It was a big week for Japanese Pop. Turns out SONY has signed Metal/GirlPop fusioneers BabyMetal, with designs on taking over America. And earlier in the week I discovered Band-Maid. It only seemed right that I’d share all this, plus a little bonus, with our readers.
In Match #6, Munly nipped Wovenhand and advances to the next round.
Our seventh second-r0und pairing presents us with two bands working in the Folk mine. They’re on opposite ends of the mine, to be sure, and our readers are sure to find interesting points of contrast as they consider the dark genesis of the Denver Sound and the wildly popular darlings of the neo-Folk scene. Continue reading →
In the fourth match of round 2, Firefall defeats Slim Cessna (the first result of the ToR so far that has surprised me). But hey, the tribe has spoken.
Our next match is a dark one. And since I have collaborated on a few songs with one of the bands, it would be silly of me to pretend that I’m objective. I loves me some F8. That said, I’m a big fan of SS, too. What matters is what the people think, though. Continue reading →
In the third match of round 2, The Samples edge The Apples in Stereo and advance to the quarterfinals. Our next match features Tommy Bolin, who beat Rose Hill Drive in round 1, squaring off with sparkly glam Shoegazers Space Team Electra.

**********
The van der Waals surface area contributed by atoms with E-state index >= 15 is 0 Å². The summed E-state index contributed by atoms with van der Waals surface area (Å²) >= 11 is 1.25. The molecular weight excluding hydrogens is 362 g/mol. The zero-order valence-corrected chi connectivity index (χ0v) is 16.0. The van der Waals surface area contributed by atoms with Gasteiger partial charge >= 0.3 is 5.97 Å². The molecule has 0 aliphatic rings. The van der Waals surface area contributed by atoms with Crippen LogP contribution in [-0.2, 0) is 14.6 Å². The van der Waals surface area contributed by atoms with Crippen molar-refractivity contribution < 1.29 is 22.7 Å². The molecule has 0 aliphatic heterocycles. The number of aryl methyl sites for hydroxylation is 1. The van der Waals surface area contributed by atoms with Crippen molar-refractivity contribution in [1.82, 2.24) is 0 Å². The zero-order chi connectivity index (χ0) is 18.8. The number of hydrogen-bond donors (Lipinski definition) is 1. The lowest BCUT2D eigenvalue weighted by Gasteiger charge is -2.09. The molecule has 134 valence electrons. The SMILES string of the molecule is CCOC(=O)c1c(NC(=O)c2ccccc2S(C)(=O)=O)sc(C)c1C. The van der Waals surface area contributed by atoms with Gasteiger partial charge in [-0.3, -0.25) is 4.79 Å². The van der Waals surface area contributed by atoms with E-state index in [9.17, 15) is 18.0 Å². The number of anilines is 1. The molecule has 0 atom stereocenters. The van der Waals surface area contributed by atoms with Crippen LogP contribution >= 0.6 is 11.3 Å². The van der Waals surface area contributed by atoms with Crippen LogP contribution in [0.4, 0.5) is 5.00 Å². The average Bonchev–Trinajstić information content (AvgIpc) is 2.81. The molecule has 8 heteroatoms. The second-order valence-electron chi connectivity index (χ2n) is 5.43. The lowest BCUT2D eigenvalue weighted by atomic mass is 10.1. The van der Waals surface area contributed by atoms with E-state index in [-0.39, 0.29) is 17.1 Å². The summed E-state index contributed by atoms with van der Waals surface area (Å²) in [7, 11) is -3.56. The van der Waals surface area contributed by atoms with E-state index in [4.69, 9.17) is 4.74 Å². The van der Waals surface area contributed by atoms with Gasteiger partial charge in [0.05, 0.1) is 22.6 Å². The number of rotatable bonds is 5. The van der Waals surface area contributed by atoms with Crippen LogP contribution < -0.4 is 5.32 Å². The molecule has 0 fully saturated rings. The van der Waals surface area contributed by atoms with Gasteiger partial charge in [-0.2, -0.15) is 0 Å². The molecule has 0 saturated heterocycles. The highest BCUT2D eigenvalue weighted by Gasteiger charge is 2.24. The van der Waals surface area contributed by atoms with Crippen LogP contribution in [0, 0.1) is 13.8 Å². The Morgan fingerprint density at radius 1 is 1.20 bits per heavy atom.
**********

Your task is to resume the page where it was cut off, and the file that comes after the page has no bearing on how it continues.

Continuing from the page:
In the first match of round 2, Big Head Todd & the Monsters nipped 16 Horsepower and advance to the quarterfinals. Our next match features The Samples, who beat Sugarloaf in round 1, trading licks with critically acclaimed Power Pop innovators The Apples in Stereo.
George Harrison’s 72nd birthday…a bittersweet reminder that All Things Must Pass…
George Harrison (image courtesy Wikimedia)
In many ways it’s pointless to write or say much more about The Beatles. They remain, despite revisionist rock historians’ best efforts, rock music’s most important band. Arguments about their merits as solo artists follow similar paths. John is better because he was truest to rock and roll’s founding principles. Paul made what Dave Marsh once called “the Decision for Pop” because he wanted to be loved. Ringo was – well, Ringo was better than anyone expected but still the luckiest sod in musical history.
Then there is George. Known during the Fab Years as “the quiet Beatle,” his release from what had become for him the prison of being a Beatle led to a creative outburst and the best of all Beatle solo efforts, the magnificent All Things Must Pass. Many critics think George had the best solo career of any former Beatle. I think Paul has done so but then, I’m his buddy.